Scapegoating On The Stupid Worker

Posted by
Lance Roux
on Jul 27, 2017


All too often the scapegoat when an incident or unsafe act occurs is the employee. Every day I see pictures posted of workers doing unsafe acts and I ask myself, is anyone learning from these mistakes or are we all getting a good laugh? Based on the captions and responses, the pictures are posted to social media so that everyone can get a good laugh at the “stupid” worker that can’t follow our safety policies and procedures.

As Safety Professionals many of which have some sort of credentials that holds us to an ethical standard, is it really fair to continue to blame the employee and in some cases make fun of them on social media instead of digging into our systems in place to determine the “why” and “how”?  Scapegoating is the easy way out, and we will not see improvements in our “safety culture”. The result we will get by continuing to blame the worker will be to see the same infractions over and over again.  The morale on your jobsites will be negative and your employees will not be happy.

 We believe in a different approach and it isn’t blaming the worker that is completing his/her task in the best way he/she knows how.  It isn’t belittling the employee in front of other people or on social media. When unsafe acts occur, our first thought should not be to snap a picture and post it to social media. Our action as leaders should be to start a conversation with the worker and ask the questions that will support continued improvement in our safety programs.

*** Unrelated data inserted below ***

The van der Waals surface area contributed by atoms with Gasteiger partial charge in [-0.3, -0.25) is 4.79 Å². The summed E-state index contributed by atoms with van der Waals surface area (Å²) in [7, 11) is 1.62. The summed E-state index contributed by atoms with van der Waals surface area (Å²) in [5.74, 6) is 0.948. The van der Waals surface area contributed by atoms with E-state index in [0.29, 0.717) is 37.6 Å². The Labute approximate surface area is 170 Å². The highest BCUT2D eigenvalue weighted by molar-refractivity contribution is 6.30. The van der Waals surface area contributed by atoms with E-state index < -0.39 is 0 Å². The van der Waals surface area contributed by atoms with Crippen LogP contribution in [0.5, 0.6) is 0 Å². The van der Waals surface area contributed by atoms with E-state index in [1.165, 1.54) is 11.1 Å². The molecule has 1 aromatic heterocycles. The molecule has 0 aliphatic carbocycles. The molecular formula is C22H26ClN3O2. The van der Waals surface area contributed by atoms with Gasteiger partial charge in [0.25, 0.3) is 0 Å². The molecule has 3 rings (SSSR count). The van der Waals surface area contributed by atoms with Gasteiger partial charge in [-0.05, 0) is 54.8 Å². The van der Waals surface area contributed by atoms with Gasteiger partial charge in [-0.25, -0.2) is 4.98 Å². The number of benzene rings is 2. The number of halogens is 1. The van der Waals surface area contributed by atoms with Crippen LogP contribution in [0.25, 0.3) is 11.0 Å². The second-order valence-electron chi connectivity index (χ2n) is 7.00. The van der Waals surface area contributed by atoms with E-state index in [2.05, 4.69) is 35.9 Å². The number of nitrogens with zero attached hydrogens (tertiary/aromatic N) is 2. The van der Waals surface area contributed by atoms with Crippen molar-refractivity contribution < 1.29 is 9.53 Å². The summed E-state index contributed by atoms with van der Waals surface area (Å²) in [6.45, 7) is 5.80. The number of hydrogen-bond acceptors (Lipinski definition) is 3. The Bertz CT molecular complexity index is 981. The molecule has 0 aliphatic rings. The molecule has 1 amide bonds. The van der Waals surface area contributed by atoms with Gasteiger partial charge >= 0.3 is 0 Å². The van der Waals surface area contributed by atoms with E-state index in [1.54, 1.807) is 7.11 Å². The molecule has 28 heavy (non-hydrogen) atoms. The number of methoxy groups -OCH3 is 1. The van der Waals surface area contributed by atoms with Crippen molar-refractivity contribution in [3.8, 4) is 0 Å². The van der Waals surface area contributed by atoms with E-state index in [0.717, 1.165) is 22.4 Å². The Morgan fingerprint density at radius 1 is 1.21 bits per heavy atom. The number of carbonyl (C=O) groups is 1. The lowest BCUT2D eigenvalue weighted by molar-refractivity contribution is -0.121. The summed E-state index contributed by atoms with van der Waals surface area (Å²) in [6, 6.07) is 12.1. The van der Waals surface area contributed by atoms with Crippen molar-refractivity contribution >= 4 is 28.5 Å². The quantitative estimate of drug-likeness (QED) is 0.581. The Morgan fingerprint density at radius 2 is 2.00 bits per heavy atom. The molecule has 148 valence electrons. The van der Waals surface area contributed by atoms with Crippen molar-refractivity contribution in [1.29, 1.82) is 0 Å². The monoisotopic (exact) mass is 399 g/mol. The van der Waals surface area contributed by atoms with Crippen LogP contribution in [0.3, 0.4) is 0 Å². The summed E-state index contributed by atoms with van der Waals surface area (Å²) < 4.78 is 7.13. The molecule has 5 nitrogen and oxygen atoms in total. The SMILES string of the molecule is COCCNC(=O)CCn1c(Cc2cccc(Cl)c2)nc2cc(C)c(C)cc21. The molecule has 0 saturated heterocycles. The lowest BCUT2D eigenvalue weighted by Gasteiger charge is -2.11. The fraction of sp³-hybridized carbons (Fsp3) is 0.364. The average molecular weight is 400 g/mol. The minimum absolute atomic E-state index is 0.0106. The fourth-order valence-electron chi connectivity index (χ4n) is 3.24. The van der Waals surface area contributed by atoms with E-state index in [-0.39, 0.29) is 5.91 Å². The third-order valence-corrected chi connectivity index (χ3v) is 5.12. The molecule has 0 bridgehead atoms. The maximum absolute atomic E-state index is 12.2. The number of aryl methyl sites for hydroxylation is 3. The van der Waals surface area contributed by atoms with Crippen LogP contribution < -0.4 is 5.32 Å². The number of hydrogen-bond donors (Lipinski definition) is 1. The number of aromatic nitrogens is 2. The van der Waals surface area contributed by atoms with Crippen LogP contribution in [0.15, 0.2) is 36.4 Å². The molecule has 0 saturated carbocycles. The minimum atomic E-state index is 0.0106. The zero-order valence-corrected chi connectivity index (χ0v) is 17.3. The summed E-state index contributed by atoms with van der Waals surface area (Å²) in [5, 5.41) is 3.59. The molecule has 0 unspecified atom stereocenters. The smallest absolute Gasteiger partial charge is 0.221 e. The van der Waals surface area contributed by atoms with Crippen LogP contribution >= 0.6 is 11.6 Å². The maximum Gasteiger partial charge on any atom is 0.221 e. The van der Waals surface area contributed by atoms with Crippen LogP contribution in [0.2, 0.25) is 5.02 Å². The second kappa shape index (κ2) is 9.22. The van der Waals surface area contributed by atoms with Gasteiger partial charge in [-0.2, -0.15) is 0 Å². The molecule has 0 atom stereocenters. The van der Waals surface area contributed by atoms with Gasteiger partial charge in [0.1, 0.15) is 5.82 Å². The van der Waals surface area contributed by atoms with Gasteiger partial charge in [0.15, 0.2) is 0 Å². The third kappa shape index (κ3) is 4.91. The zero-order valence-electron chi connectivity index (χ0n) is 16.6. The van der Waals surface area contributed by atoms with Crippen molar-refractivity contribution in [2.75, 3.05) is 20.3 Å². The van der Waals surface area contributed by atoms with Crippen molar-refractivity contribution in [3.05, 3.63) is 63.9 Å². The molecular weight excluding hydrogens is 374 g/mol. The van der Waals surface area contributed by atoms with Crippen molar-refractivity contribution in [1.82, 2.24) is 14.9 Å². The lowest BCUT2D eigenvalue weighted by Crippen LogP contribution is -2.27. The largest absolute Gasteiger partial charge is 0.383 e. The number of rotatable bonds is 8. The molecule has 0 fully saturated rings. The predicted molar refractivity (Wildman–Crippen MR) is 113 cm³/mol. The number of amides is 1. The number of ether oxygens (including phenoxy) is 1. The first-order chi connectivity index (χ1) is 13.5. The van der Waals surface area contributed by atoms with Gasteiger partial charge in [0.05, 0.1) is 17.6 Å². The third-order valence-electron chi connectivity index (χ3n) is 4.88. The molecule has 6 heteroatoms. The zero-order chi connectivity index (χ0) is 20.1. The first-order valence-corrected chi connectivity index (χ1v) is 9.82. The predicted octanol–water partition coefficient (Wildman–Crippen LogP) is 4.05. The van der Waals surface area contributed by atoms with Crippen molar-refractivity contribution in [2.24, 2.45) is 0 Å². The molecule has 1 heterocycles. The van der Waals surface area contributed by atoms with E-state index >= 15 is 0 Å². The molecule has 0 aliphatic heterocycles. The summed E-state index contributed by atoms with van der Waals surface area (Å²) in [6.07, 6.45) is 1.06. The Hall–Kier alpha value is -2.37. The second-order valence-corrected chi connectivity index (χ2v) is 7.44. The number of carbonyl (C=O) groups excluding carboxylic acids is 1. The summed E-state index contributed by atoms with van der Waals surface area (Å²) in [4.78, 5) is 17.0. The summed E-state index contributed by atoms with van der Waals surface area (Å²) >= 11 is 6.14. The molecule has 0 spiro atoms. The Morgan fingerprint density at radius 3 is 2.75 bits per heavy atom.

We should be involving the employees when we are developing our safety policies and procedures. The craft and field employees that we often blame may have the answers and will be more engaged if he/she is involved.  Engaged employees are active on every level of your business and are high performers. Employees need to be confident that when they bring a concern to you that they are heard. Management can ensure confidence in employee engagement by:

  • Assessing your company to determine where you are in engagement
  • Making every employee feel as though their job is important
  • Encouraging employees to watch for hazardous conditions and situations
  • Giving feedback when an employee brings a concern to you
  • Recognizing employees’ work

Most of all, remember that your employees in the field can often provide the best solutions. After all, they are the ones experienced in the field. If given the opportunity to speak up without feeling judged as the “stupid” worker that will get blamed, organizations may actually get that excellent safety culture that everyone speaks about wanting.

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Tags: Accidents

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